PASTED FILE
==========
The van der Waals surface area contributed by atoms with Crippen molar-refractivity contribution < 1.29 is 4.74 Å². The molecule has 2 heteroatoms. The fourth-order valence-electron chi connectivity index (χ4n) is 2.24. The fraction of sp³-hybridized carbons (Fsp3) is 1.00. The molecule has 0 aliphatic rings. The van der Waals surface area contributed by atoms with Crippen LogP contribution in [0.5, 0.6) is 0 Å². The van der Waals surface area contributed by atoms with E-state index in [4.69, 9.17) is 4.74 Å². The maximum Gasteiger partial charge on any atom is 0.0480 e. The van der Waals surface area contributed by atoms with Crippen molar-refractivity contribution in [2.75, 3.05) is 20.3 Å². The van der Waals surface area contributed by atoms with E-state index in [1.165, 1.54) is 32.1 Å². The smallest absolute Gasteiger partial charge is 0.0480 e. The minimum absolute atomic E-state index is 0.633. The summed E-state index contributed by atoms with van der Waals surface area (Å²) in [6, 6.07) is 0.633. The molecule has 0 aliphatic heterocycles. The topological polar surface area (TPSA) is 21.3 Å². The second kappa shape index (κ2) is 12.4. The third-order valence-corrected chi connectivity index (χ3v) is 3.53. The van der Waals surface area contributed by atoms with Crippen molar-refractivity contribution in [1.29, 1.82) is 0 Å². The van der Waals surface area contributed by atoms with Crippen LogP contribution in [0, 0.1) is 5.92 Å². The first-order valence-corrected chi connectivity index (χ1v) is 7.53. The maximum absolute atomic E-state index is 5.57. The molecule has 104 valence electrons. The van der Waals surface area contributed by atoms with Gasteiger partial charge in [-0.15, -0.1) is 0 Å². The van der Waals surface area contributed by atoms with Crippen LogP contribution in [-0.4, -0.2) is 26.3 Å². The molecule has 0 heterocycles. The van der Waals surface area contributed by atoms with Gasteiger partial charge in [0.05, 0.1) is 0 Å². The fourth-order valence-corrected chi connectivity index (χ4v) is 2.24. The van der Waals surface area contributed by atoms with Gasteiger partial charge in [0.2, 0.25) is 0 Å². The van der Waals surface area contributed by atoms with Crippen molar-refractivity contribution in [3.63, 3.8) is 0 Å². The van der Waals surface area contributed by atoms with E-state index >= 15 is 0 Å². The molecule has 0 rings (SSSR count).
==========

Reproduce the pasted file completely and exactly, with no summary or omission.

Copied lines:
The van der Waals surface area contributed by atoms with Crippen molar-refractivity contribution < 1.29 is 4.74 Å². The molecule has 2 heteroatoms. The fourth-order valence-electron chi connectivity index (χ4n) is 2.24. The fraction of sp³-hybridized carbons (Fsp3) is 1.00. The molecule has 0 aliphatic rings. The van der Waals surface area contributed by atoms with Crippen LogP contribution in [0.5, 0.6) is 0 Å². The van der Waals surface area contributed by atoms with E-state index in [4.69, 9.17) is 4.74 Å². The maximum Gasteiger partial charge on any atom is 0.0480 e. The van der Waals surface area contributed by atoms with Crippen molar-refractivity contribution in [2.75, 3.05) is 20.3 Å². The van der Waals surface area contributed by atoms with E-state index in [1.165, 1.54) is 32.1 Å². The smallest absolute Gasteiger partial charge is 0.0480 e. The minimum absolute atomic E-state index is 0.633. The summed E-state index contributed by atoms with van der Waals surface area (Å²) in [6, 6.07) is 0.633. The molecule has 0 aliphatic heterocycles. The topological polar surface area (TPSA) is 21.3 Å². The second kappa shape index (κ2) is 12.4. The third-order valence-corrected chi connectivity index (χ3v) is 3.53. The van der Waals surface area contributed by atoms with Crippen molar-refractivity contribution in [1.29, 1.82) is 0 Å². The van der Waals surface area contributed by atoms with Crippen LogP contribution in [0, 0.1) is 5.92 Å². The first-order valence-corrected chi connectivity index (χ1v) is 7.53. The maximum absolute atomic E-state index is 5.57. The molecule has 104 valence electrons. The van der Waals surface area contributed by atoms with Gasteiger partial charge in [-0.15, -0.1) is 0 Å². The van der Waals surface area contributed by atoms with Crippen LogP contribution in [-0.4, -0.2) is 26.3 Å². The molecule has 0 heterocycles. The van der Waals surface area contributed by atoms with Gasteiger partial charge in [0.05, 0.1) is 0 Å². The fourth-order valence-corrected chi connectivity index (χ4v) is 2.24. The van der Waals surface area contributed by atoms with Gasteiger partial charge in [0.2, 0.25) is 0 Å². The van der Waals surface area contributed by atoms with Crippen molar-refractivity contribution in [3.63, 3.8) is 0 Å². The van der Waals surface area contributed by atoms with E-state index >= 15 is 0 Å². The molecule has 0 rings (SSSR count).